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Multivariate modelling of faecal bacterial profiles of patients with IBS predicts responsiveness to a diet low in FODMAPs.

Journal article
Authors Sean Bennet
Lena Böhn
Stine Störsrud
Therese Liljebo
Lena Collin
Perjohan Lindfors
Hans Törnblom
Lena Öhman
Magnus Simrén
Published in Gut
Volume 67
Issue 5
Pages 872–881.
ISSN 1468-3288
Publication year 2018
Published at University of Gothenburg Centre for person-centred care (GPCC)
Institute of Biomedicine, Department of Microbiology and Immunology
Institute of Medicine, Department of Internal Medicine and Clinical Nutrition
Pages 872–881.
Language en
Links dx.doi.org/10.1136/gutjnl-2016-3131...
www.ncbi.nlm.nih.gov/entrez/query.f...
Subject categories Gastroenterology and Hepatology, Microbiology in the medical area

Abstract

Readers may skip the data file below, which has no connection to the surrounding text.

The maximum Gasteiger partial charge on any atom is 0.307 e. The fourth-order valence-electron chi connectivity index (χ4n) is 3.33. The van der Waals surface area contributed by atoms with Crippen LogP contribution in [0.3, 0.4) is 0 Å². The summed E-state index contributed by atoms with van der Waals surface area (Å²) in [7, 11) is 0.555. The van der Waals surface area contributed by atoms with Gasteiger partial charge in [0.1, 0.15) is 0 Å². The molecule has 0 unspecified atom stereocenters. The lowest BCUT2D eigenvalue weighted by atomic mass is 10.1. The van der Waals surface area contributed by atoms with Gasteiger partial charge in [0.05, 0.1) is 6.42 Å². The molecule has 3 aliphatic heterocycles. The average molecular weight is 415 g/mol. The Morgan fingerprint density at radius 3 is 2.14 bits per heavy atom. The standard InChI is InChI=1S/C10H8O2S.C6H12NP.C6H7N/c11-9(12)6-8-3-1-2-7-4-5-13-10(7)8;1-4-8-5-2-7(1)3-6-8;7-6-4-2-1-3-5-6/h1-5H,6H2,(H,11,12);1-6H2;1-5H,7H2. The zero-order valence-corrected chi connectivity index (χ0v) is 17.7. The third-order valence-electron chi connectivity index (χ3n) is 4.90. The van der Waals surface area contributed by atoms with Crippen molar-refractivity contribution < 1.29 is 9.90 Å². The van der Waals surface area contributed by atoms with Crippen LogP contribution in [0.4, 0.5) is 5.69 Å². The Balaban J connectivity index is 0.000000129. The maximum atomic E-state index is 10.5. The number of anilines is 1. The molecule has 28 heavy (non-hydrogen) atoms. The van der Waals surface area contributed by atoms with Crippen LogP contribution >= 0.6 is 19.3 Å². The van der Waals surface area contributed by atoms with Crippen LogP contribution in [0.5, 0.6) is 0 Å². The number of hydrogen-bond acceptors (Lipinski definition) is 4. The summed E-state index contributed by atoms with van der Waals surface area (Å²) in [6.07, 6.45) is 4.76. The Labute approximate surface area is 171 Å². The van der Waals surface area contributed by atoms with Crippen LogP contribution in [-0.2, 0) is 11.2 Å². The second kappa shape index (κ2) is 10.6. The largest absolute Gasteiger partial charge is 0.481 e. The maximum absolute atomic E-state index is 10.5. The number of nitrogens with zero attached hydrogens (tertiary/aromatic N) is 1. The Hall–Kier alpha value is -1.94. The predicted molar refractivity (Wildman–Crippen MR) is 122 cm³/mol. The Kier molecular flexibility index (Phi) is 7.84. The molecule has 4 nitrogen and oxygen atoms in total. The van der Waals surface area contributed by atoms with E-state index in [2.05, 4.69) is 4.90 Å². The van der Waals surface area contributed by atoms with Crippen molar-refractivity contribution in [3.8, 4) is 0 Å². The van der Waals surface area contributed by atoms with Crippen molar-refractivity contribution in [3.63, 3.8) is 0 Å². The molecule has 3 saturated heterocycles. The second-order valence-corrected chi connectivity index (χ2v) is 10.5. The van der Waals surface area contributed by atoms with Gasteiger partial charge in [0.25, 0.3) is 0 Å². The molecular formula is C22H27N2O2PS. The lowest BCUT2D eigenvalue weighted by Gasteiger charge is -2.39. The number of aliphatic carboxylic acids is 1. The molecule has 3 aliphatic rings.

The effects of dietary interventions on gut bacteria are ambiguous. Following a previous intervention study, we aimed to determine how differing diets impact gut bacteria and if bacterial profiles predict intervention response.Sixty-seven patients with IBS were randomised to traditional IBS (n=34) or low fermentable oligosaccharides, disaccharides, monosaccharides and polyols (FODMAPs) (n=33) diets for 4 weeks. Food intake was recorded for 4 days during screening and intervention. Faecal samples and IBS Symptom Severity Score (IBS-SSS) reports were collected before (baseline) and after intervention. A faecal microbiota dysbiosis test (GA-map Dysbiosis Test) evaluated bacterial composition. Per protocol analysis was performed on 61 patients from whom microbiome data were available.Responders (reduced IBS-SSS by ≥50) to low FODMAP, but not traditional, dietary intervention were discriminated from non-responders before and after intervention based on faecal bacterial profiles. Bacterial abundance tended to be higher in non-responders to a low FODMAP diet compared with responders before and after intervention. A low FODMAP intervention was associated with an increase in Dysbiosis Index (DI) scores in 42% of patients; while decreased DI scores were recorded in 33% of patients following a traditional IBS diet. Non-responders to a low FODMAP diet, but not a traditional IBS diet had higher DI scores than responders at baseline. Finally, while a traditional IBS diet was not associated with significant reduction of investigated bacteria, a low FODMAP diet was associated with reduced Bifidobacterium and Actinobacteria in patients, correlating with lactose consumption.A low FODMAP, but not a traditional IBS diet may have significant impact on faecal bacteria. Responsiveness to a low FODMAP diet intervention may be predicted by faecal bacterial profiles.NCT02107625.

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